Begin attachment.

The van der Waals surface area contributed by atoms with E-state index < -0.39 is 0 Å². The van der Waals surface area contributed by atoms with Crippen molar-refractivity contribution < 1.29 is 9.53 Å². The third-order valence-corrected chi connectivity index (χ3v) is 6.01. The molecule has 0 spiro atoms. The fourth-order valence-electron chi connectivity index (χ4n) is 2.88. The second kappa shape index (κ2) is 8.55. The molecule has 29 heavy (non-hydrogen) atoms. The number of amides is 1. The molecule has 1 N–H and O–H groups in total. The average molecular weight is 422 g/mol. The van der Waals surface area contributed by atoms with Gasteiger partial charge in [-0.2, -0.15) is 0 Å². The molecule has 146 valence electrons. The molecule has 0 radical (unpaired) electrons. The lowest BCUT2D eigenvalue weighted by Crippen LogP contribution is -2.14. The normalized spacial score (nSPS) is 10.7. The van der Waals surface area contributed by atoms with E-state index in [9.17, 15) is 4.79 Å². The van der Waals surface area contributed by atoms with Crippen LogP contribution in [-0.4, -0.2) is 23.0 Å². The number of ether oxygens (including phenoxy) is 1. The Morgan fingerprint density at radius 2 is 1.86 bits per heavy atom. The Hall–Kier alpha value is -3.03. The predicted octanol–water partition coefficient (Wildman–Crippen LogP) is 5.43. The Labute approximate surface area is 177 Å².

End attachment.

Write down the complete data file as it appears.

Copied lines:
The van der Waals surface area contributed by atoms with E-state index < -0.39 is 0 Å². The van der Waals surface area contributed by atoms with Crippen molar-refractivity contribution < 1.29 is 9.53 Å². The third-order valence-corrected chi connectivity index (χ3v) is 6.01. The molecule has 0 spiro atoms. The fourth-order valence-electron chi connectivity index (χ4n) is 2.88. The second kappa shape index (κ2) is 8.55. The molecule has 29 heavy (non-hydrogen) atoms. The number of amides is 1. The molecule has 1 N–H and O–H groups in total. The average molecular weight is 422 g/mol. The van der Waals surface area contributed by atoms with Gasteiger partial charge in [-0.2, -0.15) is 0 Å². The molecule has 146 valence electrons. The molecule has 0 radical (unpaired) electrons. The lowest BCUT2D eigenvalue weighted by Crippen LogP contribution is -2.14. The normalized spacial score (nSPS) is 10.7. The van der Waals surface area contributed by atoms with E-state index in [9.17, 15) is 4.79 Å². The van der Waals surface area contributed by atoms with Crippen LogP contribution in [-0.4, -0.2) is 23.0 Å². The number of ether oxygens (including phenoxy) is 1. The Morgan fingerprint density at radius 2 is 1.86 bits per heavy atom. The Hall–Kier alpha value is -3.03. The predicted octanol–water partition coefficient (Wildman–Crippen LogP) is 5.43. The Labute approximate surface area is 177 Å².